Luke 9:59-62 To another (Jesus) said, “Follow me.” But he replied, “[Lord,] let me go first and bury my father.” But he answered him, “Let the dead bury their dead. But you, go and proclaim the kingdom of God.” And another said, “I will follow you, Lord, but first let me say farewell to my family at home.” [To him] Jesus said, “No one who sets a hand to the plow and looks to what was left behind is fit for the kingdom of God.”
We generally know evil when we encounter it. For most everyone, it is easy to choose between evil and good. But, what about choosing between two good things?
Such is the situation described in the passage in Luke 9. Jesus is calling people – us – to be His disciples. Wow! What an honor. Thank you, Jesus. Of course, I will follow you. But first, let me go…
Those “but, first” things: burying parents and saying goodbye to loved ones, are good things. Jesus responds with what sounds like harsh words. Really, can I not say goodbye to my family before I leave to go follow you?
I think rather that Jesus is telling us that God is to be first in our lives ahead of everything else, even our loved ones (Mt 10:37). The cost of discipleship is detachment from anything and anyone who could come before God. Many Bible verses teach us this cost. Here are just a few:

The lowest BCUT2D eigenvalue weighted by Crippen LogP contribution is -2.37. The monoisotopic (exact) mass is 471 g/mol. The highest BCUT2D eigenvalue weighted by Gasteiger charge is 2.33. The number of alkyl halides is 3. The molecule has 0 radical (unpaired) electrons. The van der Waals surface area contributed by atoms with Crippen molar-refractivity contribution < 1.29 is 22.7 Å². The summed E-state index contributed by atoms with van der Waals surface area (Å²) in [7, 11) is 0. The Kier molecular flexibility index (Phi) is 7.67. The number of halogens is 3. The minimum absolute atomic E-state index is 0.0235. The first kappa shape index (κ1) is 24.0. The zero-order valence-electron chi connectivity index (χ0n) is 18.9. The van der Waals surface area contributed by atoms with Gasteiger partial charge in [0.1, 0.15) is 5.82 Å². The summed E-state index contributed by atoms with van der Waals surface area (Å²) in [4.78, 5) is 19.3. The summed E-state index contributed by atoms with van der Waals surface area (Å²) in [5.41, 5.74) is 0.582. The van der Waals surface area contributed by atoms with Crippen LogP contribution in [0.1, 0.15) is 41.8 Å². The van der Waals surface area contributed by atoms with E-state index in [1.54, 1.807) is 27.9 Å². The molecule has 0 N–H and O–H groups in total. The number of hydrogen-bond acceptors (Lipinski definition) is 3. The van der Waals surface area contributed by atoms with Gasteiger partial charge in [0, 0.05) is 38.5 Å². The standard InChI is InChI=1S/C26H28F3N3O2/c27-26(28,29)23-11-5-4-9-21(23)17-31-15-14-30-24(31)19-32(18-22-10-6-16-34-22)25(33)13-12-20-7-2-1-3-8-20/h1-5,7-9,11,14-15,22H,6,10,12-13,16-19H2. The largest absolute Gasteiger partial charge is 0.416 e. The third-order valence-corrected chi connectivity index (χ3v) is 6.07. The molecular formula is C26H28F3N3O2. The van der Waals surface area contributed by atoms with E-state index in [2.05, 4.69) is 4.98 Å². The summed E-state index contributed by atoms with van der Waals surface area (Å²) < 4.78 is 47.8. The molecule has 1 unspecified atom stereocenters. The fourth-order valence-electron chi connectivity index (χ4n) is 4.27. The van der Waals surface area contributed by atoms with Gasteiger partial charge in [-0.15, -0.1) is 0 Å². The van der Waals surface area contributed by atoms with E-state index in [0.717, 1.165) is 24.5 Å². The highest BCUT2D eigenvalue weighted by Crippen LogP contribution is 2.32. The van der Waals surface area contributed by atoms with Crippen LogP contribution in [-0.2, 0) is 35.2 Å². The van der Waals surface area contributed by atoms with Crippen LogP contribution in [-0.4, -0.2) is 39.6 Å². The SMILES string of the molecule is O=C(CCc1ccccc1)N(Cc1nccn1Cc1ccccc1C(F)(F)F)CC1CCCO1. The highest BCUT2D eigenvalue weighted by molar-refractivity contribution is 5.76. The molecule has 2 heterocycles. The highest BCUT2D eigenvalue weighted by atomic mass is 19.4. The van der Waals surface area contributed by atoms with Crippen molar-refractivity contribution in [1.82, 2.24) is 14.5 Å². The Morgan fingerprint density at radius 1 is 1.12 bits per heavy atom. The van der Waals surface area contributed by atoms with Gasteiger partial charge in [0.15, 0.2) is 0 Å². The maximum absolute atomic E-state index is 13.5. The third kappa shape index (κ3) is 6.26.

- Everyone of you who does not renounce all his possessions cannot be my disciple. (Luke 14:33)
- Go, sell what you have, and give to [the] poor and you will have treasure in heaven; then come, follow me. (Mk.10:21)
- Jesus said to his disciples, “Whoever wishes to come after me must deny himself, take up his cross, and follow me. For whoever wishes to save his life will lose it, but whoever loses his life for my sake will find it. What profit would there be for one to gain the whole world and forfeit his life? Or what can one give in exchange for his life? (Mt.16:24-26)
These teachings on detachment sound so dramatic. Renounce my possessions? Sell all I have? Deny myself and lose my life? Is this cost worth it? It comes across as so counter to what we hear, read, and see in the world around us. What would we get in return if we agreed to pay this seemingly exorbitant price and truly put God first in our lives?
When I finally gathered the courage to step out in faith and put God first in every area of my life including in my budget, I got a sense of peace I can not explain. The world and its consumerism and materialism does not give this peace. This is a peace that only God can give. It is the peace beyond understanding (Phil 4:7).
Isn’t peace what we truly want in this life? Peace, joy, contentment, and to eliminate worry and stress. Again, there are many Bible verses that support our receiving God’s peace when we trust in Him. Look to Phillipians 4:4-13, 1 Timothy 6:6-8, and Hebrews 13:5 for some encouragement. One of my favorites is Matthew 6:25-34: